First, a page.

“Only in Shanghai” is what Shanghaiist has been muttering ever since happening upon this article in the Shanghai Daily — an area of Hongkou district which housed tens of thousands of Jews that fled Nazi Germany and WWII Europe is going to be turned into “the city’s second Xintiandi with Jewish culture and characteristics”. There will be kosher restaurants, museums, but we don’t know yet if there will be a kosher McDonald’s cafe or kosher Starbucks, or if the movie theater will serve as a venue for cutting edge films from great Israeli directors like Amos Gitai or Joseph Cedar.
By the way, 6,000 of the 15,000 people currently living there will have to be moved away, and for those of you who have ever wandered beyond Xintiandi into the surrounding neighborhoods, you know that this process is itself one of the displacement and effacement of history. This article (in Chinese) is aptly titled 拆迁之痛 (chai qian zhi tong), or “the pain of relocation”. You can also read Chen Weihua’s opinion piece (in English) to get a sense of how the Shanghainese might feel about relocations.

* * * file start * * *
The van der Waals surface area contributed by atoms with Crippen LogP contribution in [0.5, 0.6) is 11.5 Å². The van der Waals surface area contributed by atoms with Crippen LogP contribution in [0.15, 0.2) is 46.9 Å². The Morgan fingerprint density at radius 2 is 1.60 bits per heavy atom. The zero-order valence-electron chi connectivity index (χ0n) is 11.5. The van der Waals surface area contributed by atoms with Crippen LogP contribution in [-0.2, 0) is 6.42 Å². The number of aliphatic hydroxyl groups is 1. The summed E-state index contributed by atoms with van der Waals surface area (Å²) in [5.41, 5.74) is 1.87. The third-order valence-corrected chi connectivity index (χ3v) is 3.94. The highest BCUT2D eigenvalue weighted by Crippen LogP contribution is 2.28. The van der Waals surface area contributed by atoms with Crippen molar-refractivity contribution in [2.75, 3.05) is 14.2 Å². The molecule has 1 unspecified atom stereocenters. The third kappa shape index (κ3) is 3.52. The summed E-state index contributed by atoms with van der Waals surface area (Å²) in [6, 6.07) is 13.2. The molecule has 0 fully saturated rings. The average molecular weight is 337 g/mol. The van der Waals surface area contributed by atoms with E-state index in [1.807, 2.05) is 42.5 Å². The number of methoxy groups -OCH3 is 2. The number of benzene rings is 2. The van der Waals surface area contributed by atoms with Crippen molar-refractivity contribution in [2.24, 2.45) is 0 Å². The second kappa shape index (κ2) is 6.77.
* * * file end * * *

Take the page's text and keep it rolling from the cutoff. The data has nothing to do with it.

It just that certain kinds of history don’t lend themselves to gentrification. One wonders how far we are from considering the theme park or the shopping complex as a bona fide testament to a dark period of recent human history.
Sorry about the rant. So, you want to learn more about this fascinating period of history? The films Shanghai Ghetto, The Last Refuge, and Escape to the Rising Sun are all documentaries about Shanghai as haven for Jews during WWII. There are loads of books as well, including Shanghai Diary: A Young Girl’s Journey from Hitler’s Hate to War-torn China and Strange Haven: A Jewish Childhood in Wartime Shanghai. And that’s just the tip of the iceberg — besides memoirs there are also a couple of straight-on history books on this subject as well. As for the planned site in Shanghai, it is still in the very beginning stages, so it’s still too early to say how it will actually play out.
Image from www.alpha-canada.org.